We broke down our camp, packed up our bikes, and got pancakes. We ate like it was our last meal, the table was covered in food and the coffee flowed like the Columbia; perhaps we were making up for the time we were denied coffee and pancakes back in Paterson, WA. Or maybe we're just gross.
We continued on 30, pushing right along, there was no need to stop until we got to Astoria. There, the Columbia River became visible again and it was clear that she was getting wider as we got closer to her mouth emptying into the Pacific. All this water meant nothing to me right then; it was a gray zone. At what point does the river become the ocean? For me, I wanted to be able to look out and see nothing beyond the water, hear nothing but the dull roar of the waves.
Astoria was not the end. We crossed the bridge over Young's Bay and snaked our way down windy, wooded roads that offered no view as to what was around us so, we kept going, looking for big blue. Finally, at the state park we found the right path that would lead us to the beach. We cruised down it going too fast for the dog walkers and other pedestrians enjoying a Sunday afternoon but, we were greedy, thirstier for salt water than we were hungry for pancakes this morning.
Then we got there, cars were shuffling on the parking lot pavement, kicking up sand. People were walking over the mounds of sand into the light. The excitement rose in me, I leaned my bike against the wall, the sound found my ears and my eyes rested on the water. And we stared for a moment. The next thing I knew, I was knee deep in freezing salty water, screaming into the horizon, probably scaring people and sea gulls around me.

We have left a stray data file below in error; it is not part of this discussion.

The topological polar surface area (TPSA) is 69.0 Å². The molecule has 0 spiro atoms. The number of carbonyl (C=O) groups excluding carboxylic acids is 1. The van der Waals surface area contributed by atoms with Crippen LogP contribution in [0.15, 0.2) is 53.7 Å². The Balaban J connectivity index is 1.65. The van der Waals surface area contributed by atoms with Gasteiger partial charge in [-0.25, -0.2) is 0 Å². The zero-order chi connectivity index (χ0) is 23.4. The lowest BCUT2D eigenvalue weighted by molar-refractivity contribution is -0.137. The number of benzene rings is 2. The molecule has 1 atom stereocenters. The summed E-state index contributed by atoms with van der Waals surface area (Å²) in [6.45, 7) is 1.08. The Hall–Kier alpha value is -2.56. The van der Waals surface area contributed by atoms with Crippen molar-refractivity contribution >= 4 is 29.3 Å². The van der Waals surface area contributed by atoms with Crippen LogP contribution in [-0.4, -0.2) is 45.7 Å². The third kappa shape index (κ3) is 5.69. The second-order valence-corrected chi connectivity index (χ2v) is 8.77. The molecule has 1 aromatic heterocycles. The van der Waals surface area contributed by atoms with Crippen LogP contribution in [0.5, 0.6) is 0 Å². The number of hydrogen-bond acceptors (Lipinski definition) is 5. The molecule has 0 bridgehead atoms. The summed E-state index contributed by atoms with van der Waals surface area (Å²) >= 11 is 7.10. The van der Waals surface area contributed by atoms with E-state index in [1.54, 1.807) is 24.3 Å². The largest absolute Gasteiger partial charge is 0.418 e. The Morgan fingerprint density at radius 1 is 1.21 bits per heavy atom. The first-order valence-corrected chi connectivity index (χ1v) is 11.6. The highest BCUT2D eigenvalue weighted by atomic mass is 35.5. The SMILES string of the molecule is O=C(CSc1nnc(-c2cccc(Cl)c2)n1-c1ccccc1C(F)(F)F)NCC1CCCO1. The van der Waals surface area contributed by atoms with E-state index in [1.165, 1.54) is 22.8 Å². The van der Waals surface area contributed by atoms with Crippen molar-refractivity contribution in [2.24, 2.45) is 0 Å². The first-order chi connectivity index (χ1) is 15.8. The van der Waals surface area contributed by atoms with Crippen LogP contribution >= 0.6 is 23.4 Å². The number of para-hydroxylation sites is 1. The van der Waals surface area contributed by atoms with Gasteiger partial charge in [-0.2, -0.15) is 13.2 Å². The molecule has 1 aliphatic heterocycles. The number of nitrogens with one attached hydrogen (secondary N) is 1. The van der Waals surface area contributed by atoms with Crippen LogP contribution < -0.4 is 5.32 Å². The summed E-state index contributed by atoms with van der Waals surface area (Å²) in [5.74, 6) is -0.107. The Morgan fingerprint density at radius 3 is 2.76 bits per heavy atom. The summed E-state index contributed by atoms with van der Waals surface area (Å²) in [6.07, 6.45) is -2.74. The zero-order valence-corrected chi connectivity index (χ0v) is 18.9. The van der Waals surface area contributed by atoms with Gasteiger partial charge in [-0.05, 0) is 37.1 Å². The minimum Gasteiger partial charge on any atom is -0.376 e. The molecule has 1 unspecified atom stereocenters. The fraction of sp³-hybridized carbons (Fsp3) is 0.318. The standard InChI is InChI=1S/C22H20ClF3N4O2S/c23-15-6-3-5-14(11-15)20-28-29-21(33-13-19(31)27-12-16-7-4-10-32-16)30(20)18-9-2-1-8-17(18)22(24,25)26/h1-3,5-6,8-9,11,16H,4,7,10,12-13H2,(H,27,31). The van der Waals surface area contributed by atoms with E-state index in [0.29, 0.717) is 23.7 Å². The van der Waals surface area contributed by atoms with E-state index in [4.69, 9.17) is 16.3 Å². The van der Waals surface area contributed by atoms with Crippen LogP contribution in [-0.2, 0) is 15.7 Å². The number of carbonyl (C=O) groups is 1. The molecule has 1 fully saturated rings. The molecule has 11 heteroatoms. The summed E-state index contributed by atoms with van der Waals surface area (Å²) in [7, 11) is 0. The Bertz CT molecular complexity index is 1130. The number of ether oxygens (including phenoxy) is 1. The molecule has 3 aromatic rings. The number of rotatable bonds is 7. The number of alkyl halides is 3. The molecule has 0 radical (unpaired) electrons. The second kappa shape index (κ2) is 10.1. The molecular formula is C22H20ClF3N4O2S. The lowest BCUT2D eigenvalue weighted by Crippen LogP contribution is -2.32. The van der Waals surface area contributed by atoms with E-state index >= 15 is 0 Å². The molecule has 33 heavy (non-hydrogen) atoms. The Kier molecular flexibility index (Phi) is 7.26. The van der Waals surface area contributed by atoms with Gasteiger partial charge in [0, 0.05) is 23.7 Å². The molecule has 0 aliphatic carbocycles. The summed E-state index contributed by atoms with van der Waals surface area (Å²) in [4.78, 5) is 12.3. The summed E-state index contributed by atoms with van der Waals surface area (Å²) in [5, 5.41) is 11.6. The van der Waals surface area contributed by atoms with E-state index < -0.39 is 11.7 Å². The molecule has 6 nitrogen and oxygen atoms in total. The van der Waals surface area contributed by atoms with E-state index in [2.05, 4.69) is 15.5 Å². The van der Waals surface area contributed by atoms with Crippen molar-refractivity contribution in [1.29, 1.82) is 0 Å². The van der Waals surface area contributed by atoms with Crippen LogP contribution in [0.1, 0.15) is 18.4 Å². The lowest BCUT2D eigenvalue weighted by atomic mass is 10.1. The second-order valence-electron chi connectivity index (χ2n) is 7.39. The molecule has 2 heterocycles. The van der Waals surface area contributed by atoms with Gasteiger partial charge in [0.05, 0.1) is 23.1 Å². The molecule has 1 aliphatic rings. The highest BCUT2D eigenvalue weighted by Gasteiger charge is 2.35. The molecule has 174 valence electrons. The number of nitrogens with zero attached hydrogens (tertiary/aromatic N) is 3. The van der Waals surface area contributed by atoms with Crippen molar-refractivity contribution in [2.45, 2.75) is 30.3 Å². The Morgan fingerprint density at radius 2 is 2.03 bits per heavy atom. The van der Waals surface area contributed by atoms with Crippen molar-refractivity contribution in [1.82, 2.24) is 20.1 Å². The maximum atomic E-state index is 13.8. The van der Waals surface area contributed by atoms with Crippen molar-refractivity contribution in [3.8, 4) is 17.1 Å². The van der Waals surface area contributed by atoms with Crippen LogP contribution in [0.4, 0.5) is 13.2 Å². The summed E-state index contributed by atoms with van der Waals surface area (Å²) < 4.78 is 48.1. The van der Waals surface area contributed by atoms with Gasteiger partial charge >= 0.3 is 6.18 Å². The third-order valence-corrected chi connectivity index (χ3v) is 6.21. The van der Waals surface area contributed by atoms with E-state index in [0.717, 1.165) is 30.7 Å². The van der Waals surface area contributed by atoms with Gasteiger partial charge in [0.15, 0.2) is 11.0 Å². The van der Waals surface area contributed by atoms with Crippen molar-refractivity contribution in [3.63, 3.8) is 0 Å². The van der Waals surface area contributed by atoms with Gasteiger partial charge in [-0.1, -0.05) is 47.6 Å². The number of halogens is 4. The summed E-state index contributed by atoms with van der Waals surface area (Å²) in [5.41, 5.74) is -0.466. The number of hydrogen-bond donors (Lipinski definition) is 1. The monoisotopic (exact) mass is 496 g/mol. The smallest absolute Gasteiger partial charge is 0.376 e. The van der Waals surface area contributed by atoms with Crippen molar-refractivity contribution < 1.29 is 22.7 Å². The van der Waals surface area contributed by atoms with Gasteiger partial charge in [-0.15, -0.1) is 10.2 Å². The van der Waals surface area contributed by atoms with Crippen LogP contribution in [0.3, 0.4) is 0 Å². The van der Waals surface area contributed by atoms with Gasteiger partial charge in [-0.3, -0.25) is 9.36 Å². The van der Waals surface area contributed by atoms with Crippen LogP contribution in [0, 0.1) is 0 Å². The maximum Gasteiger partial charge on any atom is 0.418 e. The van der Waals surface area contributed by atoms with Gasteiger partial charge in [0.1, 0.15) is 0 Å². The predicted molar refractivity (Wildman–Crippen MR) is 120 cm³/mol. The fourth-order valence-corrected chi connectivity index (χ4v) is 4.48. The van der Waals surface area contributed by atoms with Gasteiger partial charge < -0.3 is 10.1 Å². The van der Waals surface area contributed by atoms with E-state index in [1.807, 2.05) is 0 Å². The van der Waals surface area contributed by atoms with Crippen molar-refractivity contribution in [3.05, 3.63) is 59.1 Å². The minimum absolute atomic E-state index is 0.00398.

Oh well. I had this crazy feeling that I was actually back home on the East coast, I think my mind is just trained to assume that's where I am when I see the ocean. I've only seen the Pacific a few times last summer in California. Billy and I didn't know quite what to do next. There's a campground here but, we decided to keep looking at the water. So we did.
Not much later the locals, or whoever they were, got their chairs lined up to watch the sun set, so we joined. Billy said to me, "as the sun sets right here, it rises in Japan." I never really thought about what the sun does after it sets, I guess it never really stops doing what it does. The onlookers wasted no time leaving the beach once the sun went down.
We quickly set up our tents out of site and let the ocean sing us to sleep. Just before bed, I took the little bag of sand I had collected back in April when I originally tried to walk across the country, and dumped it on the ground. There was quite the contrast in color. My sand was dry and light and the sand on the beach was dark and damp, they looked good together. Soon enough, it will all be mixed, our tents and bikes will be gone and no one will know I was here.